1. "Spider" (4:20) a delightfully melodic, smooth, and impressive display of musical skills from all four musicians, all based in solid jazz fundamentals yet definitely crossing well-over. (9.75/10)

2. "Hit The P. Tit" (11:00) opens up with the rhythm section running at top speed while guitarist Toto Blanke's fuzz- guitar screams frenetically over the top and Jasper Van't Hof's sporadic electric piano chord hits peppering the field with the predictability of a severe thunderstorm. Drummer Pierre Courbois is also in Tornado Alley storm mode as he beats and smashes his drum kit every which way imaginable right up to the fourth minute double bass solo from Siggi Busch. I gotta hand it to Siggi: he puts together quite an unusual solo, complete with hammering and crazed bowing-- for over 90 seconds. The rest of the band rejoins at the six-minute mark with some spy-music-like chord hits and brief music before backing off to allow Pierre a chance to show his mettle--also for about a minute-and-a-half. The band comes back together in the tenth minute, this time backing Jasper's electric piano with a little bit of electric Toto mixed in there for good measure. Normally, I'm not a fan of isolated instrumental solos, but I have to say that the solos on this song are interesting enough to have earned my attention and respect. (18/20)

3. "Elsen" (1:35) a gentle, almost pastoral weave that feels as if it was a piece of a jam that could or would never amount to anything. Nice work between Jasper and Toto. (4.25/5)

4. "Earwax" (7:19) more electrified 1960s jazz with some very nice, smooth-yet-virtuosic drum play beneath Toto's melodic George Benson-like guitar play. Jasper's electric piano play sounds like stuff from the 1960s "in" crowd or Ramsey Lewis. Electric bass player Peter Krijnen certainly has a different, more top-line melodic playing style than the Siggi of the first three songs. The drum solo in the middle of this one is less Tony Williams than more standard Buddy Rich. (13.5/15)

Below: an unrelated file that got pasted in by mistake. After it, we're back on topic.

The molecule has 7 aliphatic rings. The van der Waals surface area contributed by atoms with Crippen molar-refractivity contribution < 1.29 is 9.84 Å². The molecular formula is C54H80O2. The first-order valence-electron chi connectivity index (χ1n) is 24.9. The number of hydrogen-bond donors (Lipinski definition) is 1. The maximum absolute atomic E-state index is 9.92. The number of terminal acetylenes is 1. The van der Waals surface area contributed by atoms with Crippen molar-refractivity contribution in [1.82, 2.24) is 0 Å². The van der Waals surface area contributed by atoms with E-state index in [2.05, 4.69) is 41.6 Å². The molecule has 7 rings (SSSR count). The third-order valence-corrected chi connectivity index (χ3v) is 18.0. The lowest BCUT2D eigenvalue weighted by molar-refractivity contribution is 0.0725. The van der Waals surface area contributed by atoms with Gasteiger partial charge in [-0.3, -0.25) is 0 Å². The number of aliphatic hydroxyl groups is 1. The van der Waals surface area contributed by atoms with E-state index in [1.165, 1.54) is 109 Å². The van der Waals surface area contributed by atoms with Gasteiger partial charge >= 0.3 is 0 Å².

5. "Round A'bout Nine" (6:36) opens with some effected solo electric bass play from Peter Krijnen that reminds me of a cross between The Velvet Underground and Michael Hedges. The other band members proceed to add their incidental inputs as if they were throwing objects (and jets of water) at a tethered dog from outside the circle of its reach with the intention of provoking some kind of response. Interesting with some actually nice bass play from Peter, but the rest is a little too loose and, when not, Emergency!-like. (8.66667/10)

6. "Jazzper" (3:56) rhythmically this feels as if the band is trying for some kind of Latin-rhythm base but there is something not hitting. Toto's melodic play coupled with Jasper's Herbie Hancock-like electric piano play over some nice and creative Ron Carter-like jazz bass play is rather impressive--and enjoyable. Heck! They're all impressive! They're all very loose and creative feeling: as if they have a well-rehearsed and broad band of skills and chops to choose from as they improvise their way through their songs. (9.5/10)

Total time: 34:46

A-/five stars; a minor masterpiece of very skillful and (mostly) pleasantly melodic jazz-rock fusion. Highly recommended for any J-RF fans.

Report this review (#3052372)
Posted Tuesday, May 7, 2024 | Review Permalink